‘Just let me go’: Crossroads was the ordinary coming-of-age that Britney Spears never got to have

Twenty years ago, the pop icon’s only major film role saw her play a teenage girl who likes poetry, reading and hanging out with her friends. In the wake of conservatorships and the fight for Britney’s freedom, ‘Crossroads’ bears an unexpected pathos, writes Adam White

Tuesday 15 February 2022 06:30 GMT
Britney as a girl who ‘doesn’t make waves’ in her 2002 film ‘Crossroads’
Britney as a girl who ‘doesn’t make waves’ in her 2002 film ‘Crossroads’ (Alamy/Paramount Pictures)

In the summer of 2001, the most famous woman in the world pretended to be ordinary. Britney Spears once described her character in Crossroads, her first and (so far) only film, as “the kind of girl who doesn’t make waves”. Lucy is a teenager who likes books, writing poetry and hanging with her friends. She’s in and out of confidence. To quote the song she sings triumphantly at the film’s close, she’s not a girl, but not yet a woman. Back then, Crossroads could best be described as a coming-of-age weepie. Today, 20 years after its release in February 2002, it seems so much sadder than it used to be.

Crossroads emerged at the apex of Britney’s early fame. Movies were an inevitable next step in a career that had already spawned blockbuster CD sales and whirlwind publicity, but she took her time in deciding on the perfect star vehicle. Crossroads – which was directed by Tamra Davis and written by future TV heavyweight Shonda Rhimes – felt more in keeping with Britney’s personality than much of her music. A story of three high schoolers who decide to hit the road together on a journey of self-discovery, it’s earnest and gently cheesy – perfect for a young woman who to this day calls The Notebook her favourite movie.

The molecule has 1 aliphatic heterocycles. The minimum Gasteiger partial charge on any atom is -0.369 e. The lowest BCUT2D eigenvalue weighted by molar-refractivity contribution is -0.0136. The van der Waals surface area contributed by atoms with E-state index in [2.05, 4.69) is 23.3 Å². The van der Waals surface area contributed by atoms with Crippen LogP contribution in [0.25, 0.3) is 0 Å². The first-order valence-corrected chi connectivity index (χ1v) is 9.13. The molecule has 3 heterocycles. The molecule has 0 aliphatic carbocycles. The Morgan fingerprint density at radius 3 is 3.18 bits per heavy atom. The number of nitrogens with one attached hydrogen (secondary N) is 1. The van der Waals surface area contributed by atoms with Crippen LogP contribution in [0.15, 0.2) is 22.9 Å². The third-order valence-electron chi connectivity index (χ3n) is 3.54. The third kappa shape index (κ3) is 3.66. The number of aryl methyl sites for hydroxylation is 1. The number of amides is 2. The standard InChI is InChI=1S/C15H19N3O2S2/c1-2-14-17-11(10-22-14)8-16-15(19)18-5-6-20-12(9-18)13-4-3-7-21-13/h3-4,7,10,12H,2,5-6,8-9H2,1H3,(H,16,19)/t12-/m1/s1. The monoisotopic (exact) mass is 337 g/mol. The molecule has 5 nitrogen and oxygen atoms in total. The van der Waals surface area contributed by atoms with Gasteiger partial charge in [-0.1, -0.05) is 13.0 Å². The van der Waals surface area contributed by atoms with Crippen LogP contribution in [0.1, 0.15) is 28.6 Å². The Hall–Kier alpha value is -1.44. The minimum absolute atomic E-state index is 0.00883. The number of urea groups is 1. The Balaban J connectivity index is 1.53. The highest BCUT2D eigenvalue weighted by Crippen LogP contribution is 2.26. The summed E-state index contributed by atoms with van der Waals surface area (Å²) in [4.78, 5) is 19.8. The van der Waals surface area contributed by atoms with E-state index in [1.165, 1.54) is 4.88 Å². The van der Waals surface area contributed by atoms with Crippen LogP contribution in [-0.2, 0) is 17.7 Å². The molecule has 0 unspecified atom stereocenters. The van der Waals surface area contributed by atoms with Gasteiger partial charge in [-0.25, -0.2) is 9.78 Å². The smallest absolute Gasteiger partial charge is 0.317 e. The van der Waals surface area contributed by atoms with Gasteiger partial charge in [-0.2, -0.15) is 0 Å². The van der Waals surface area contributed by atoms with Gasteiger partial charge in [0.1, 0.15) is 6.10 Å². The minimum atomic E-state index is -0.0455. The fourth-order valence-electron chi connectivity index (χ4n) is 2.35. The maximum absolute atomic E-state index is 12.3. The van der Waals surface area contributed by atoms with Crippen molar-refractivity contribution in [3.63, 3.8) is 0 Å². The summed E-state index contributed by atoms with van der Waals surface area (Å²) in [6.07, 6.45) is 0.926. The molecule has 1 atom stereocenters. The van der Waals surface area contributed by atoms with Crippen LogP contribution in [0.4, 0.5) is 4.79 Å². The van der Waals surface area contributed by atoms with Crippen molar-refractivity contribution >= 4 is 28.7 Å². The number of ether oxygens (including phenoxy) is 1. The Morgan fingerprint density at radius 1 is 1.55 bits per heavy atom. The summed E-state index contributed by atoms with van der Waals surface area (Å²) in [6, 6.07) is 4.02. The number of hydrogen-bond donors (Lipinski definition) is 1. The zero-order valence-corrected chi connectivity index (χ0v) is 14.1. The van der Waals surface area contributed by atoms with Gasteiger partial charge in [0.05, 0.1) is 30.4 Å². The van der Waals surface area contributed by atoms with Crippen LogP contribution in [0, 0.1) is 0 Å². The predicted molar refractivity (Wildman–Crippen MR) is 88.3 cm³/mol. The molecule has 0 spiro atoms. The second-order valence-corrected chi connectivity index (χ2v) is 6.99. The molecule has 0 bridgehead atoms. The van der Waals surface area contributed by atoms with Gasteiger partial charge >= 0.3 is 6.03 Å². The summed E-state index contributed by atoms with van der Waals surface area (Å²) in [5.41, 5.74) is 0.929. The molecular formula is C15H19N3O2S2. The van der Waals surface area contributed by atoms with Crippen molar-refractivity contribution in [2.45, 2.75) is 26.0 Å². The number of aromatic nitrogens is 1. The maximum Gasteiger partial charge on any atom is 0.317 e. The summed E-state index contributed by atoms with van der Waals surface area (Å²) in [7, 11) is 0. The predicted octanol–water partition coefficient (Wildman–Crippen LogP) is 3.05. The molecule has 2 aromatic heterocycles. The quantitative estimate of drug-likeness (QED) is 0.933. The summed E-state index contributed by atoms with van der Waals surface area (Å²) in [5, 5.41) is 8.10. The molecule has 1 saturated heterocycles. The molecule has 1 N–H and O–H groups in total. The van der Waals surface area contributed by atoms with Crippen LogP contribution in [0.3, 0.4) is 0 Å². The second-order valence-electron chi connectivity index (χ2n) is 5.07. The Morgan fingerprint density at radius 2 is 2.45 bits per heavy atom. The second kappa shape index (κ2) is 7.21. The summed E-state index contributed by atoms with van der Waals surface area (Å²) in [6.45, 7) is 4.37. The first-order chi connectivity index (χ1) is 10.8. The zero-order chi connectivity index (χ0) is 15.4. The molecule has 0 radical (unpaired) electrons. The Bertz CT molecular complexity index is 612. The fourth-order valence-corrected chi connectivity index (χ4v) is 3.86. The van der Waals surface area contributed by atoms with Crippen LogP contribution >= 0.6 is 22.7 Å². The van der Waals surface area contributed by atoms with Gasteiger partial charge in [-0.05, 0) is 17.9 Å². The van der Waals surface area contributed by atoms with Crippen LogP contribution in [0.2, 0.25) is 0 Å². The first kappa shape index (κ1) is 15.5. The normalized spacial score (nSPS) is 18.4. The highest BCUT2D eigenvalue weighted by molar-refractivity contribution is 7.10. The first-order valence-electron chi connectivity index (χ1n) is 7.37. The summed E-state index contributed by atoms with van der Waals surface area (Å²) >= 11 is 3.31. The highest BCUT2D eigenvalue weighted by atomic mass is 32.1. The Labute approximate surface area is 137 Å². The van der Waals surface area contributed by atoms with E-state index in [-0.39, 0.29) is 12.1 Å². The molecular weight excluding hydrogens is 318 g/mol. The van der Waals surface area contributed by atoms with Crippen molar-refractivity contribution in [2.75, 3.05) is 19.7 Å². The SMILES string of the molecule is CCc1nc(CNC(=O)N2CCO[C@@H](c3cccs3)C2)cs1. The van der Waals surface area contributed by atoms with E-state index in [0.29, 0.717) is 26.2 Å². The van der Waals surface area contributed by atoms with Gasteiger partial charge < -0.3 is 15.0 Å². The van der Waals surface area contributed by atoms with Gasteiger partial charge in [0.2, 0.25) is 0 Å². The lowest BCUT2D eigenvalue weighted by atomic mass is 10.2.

Britney’s rise to fame was serenaded by misogyny, belittling and abuse in the press; she was leered over and undermined with regularity. It was no surprise then that Crossroads was doomed to critical drubbing. Despite a game, likeable performance from Britney herself and a script that aims high – rape, eating disorders and parental abandonment are all woven into it – it was widely dismissed. “Observing Ms Spears is like watching an aerobics instructor or a model go through her paces,” wrote The New York Times. “It’s a road movie less eventful than the daily experience of most British rail commuters,” declared The Observer. And Justin Timberlake, a few months after he and Britney’s break-up, bitched to Details Magazine: “If she had a clue, she wouldn’t have made that movie.”

In truth, Crossroads is completely fine. Even sweet at times. It just occasionally feels in conflict with its star, as if unsure whether to embrace its Britney-ness or reject it. At first, it’s Lucy’s friend Mimi (Taryn Manning) who dreams of becoming a singer. It’s also Mimi who inspires the trio – which also includes Zoe Saldana’s Kit – to journey cross-country, as she wants to attend a record label audition. Lucy, though, looks like Britney Spears and has her pipes, too. By the film’s climax, Lucy seems set for pop stardom instead.

Britney, who devised the film’s plot with Rhimes, revealed in 2002 that she didn’t initially want to have to sing in the film. “But we decided it would spice it up a little bit to have a performance,” she added. It was unclear whether “we” meant her and Rhimes, or her record label Jive, which produced the film via its corporate owners Zomba.